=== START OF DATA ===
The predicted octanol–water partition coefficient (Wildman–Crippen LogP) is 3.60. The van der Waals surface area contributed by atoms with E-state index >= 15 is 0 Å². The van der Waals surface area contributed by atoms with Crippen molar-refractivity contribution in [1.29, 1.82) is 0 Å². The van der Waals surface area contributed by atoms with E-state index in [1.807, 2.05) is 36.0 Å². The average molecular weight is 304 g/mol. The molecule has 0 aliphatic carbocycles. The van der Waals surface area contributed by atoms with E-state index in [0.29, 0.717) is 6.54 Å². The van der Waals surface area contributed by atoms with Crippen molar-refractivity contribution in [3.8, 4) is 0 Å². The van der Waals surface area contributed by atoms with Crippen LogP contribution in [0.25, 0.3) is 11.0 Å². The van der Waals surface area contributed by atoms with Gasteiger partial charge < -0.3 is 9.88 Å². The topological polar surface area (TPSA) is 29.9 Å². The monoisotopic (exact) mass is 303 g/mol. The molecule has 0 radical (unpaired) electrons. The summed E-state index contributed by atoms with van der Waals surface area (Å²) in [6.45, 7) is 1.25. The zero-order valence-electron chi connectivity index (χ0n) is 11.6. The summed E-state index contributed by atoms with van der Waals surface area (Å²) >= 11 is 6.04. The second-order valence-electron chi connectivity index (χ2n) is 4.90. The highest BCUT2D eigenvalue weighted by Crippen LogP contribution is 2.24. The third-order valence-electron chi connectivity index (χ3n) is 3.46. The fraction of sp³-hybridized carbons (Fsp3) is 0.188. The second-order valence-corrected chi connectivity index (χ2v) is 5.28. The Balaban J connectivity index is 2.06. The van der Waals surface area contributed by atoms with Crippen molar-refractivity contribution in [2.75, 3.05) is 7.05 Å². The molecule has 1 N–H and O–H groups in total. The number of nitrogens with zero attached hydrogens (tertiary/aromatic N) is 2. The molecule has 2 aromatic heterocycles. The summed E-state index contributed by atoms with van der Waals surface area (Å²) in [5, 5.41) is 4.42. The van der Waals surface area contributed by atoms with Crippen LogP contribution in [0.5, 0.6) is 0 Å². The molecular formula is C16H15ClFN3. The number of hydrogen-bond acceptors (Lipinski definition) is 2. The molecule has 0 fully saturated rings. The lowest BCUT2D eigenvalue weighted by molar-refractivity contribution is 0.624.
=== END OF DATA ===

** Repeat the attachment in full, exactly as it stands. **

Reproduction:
The predicted octanol–water partition coefficient (Wildman–Crippen LogP) is 3.60. The van der Waals surface area contributed by atoms with E-state index >= 15 is 0 Å². The van der Waals surface area contributed by atoms with Crippen molar-refractivity contribution in [1.29, 1.82) is 0 Å². The van der Waals surface area contributed by atoms with E-state index in [1.807, 2.05) is 36.0 Å². The average molecular weight is 304 g/mol. The molecule has 0 aliphatic carbocycles. The van der Waals surface area contributed by atoms with E-state index in [0.29, 0.717) is 6.54 Å². The van der Waals surface area contributed by atoms with Crippen molar-refractivity contribution in [3.8, 4) is 0 Å². The van der Waals surface area contributed by atoms with Crippen LogP contribution in [0.25, 0.3) is 11.0 Å². The van der Waals surface area contributed by atoms with Gasteiger partial charge < -0.3 is 9.88 Å². The topological polar surface area (TPSA) is 29.9 Å². The monoisotopic (exact) mass is 303 g/mol. The molecule has 0 radical (unpaired) electrons. The summed E-state index contributed by atoms with van der Waals surface area (Å²) in [6.45, 7) is 1.25. The zero-order valence-electron chi connectivity index (χ0n) is 11.6. The summed E-state index contributed by atoms with van der Waals surface area (Å²) >= 11 is 6.04. The second-order valence-electron chi connectivity index (χ2n) is 4.90. The highest BCUT2D eigenvalue weighted by Crippen LogP contribution is 2.24. The third-order valence-electron chi connectivity index (χ3n) is 3.46. The fraction of sp³-hybridized carbons (Fsp3) is 0.188. The second-order valence-corrected chi connectivity index (χ2v) is 5.28. The Balaban J connectivity index is 2.06. The van der Waals surface area contributed by atoms with Crippen molar-refractivity contribution in [2.75, 3.05) is 7.05 Å². The molecule has 1 N–H and O–H groups in total. The number of nitrogens with zero attached hydrogens (tertiary/aromatic N) is 2. The molecule has 2 aromatic heterocycles. The summed E-state index contributed by atoms with van der Waals surface area (Å²) in [5, 5.41) is 4.42. The van der Waals surface area contributed by atoms with Crippen LogP contribution in [0.5, 0.6) is 0 Å². The molecular formula is C16H15ClFN3. The number of hydrogen-bond acceptors (Lipinski definition) is 2. The molecule has 0 fully saturated rings. The lowest BCUT2D eigenvalue weighted by molar-refractivity contribution is 0.624.